On August 7, 1995, the Owners submitted an XL project proposal which would utilize an innovative regulatory approach for demonstrating the environmental and economic benefits of sulfur dioxide (SO2) emission strading between the "existing" units (Units 1 and 2) and the "new" (Unit 3) unit at the Station. The original poropsal was supplemented on September 18, 1995, and February 2, 1996, including the Phase I Work Plan submitted on June 8, 1996. Simply put, the Owners proposed to operate under a station-wide SO2 emission limit which would require a waiver from the NSPS for Unit 3. The flexibility granted by replacing the NSPS emission limits on Unit 3 with a station-wide SO2 emission limit would allow the Owners to demonstrate for a limited two-year period (Phase I) that modifications to the Station's coal cleaning facility would improve the facility's performance. Improving the coal cleaning facility's performance would have the dual benefits of reducing the Station's actual SO2 emissions rate and bolstering the local economy by maintaining the viability of the local coal market. If Phase I is successful, a Phase II agreement would be developed incorporating the pollution-prevention and performance measures tested during Phase I. If not, the project would end and Unit 3 would again comply with the NSPS with no risk to the environment during Phase I.

More specifically, in Phase I the station-wide SO2 emissions limit would be set at the Station's 1995 actual average annual emissions rate of 2.0 lbs/mmBtu. By doing so, the Owners would forego the opportunity to increase the Station's average annual emission rate to its allowable level (2.37 lbs/mmBtu Station annual average). This would be equivalent to an annual increase of 26,472 tons of SO2 emissions. Unit-specific 3-hour average SO2 emission limitations (i.e., 2.77, 2.77, and 1.58 lbs/mmBtu for Units 1, 2 and 3, respectively) also would be established to protect and maintain the National Ambient Air Quality Standards (NAAQS) for SO2. If SO2 emissions exceeded the Station annual average rate of 2.00 lbs/mmBtu, the Owners proposed to acquire and permanently retire three Acid Rain Program allowances for every ton of SO2 emitted above the standard. Cost savings of the proposal were estimated to be up to $6.5 million annually.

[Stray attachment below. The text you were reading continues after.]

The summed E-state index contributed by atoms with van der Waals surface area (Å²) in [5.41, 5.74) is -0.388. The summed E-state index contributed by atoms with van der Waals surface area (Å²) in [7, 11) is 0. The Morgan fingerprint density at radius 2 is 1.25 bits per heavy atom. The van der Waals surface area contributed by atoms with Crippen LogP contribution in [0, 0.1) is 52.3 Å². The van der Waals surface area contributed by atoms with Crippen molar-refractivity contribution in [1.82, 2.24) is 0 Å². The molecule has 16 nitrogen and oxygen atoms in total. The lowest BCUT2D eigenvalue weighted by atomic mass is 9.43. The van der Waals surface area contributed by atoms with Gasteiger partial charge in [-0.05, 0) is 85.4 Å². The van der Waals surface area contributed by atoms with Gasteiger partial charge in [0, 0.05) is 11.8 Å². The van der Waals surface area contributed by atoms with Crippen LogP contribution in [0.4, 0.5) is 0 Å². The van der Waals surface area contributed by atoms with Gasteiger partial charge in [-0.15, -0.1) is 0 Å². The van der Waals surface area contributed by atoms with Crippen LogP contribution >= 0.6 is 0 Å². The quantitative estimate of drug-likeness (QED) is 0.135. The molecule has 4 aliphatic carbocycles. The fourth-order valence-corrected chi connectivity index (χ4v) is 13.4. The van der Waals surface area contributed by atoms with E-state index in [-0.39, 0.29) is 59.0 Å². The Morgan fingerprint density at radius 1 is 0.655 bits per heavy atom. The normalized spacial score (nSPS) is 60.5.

During Phase I the Owners would evaluate and report on the feasibility of instituting a Phase II proposal for further fuels management and operating measures that would provide additional economic, environmental and multi-media benefits over a longer period of time. The Phase I Work Plan described the tasks to be accomplished, including evaluations of the feasibility of achieving SO2 emission rates below 1995 actual levels, reducing hazardous air pollutant emissions and the opacity of emissions, and eliminating other air pollutant sources at the Station. The Phase I Work Plan also included an evaluation of the project's ability to support the local community by maintaining the viability of the local coal market through the continued use of locally-available, as opposed to more distant, coal supplies. The Pennsylvania Department of Environmental Protection enthusiastically supported the XL project proposal and local stakeholders also expressed their support.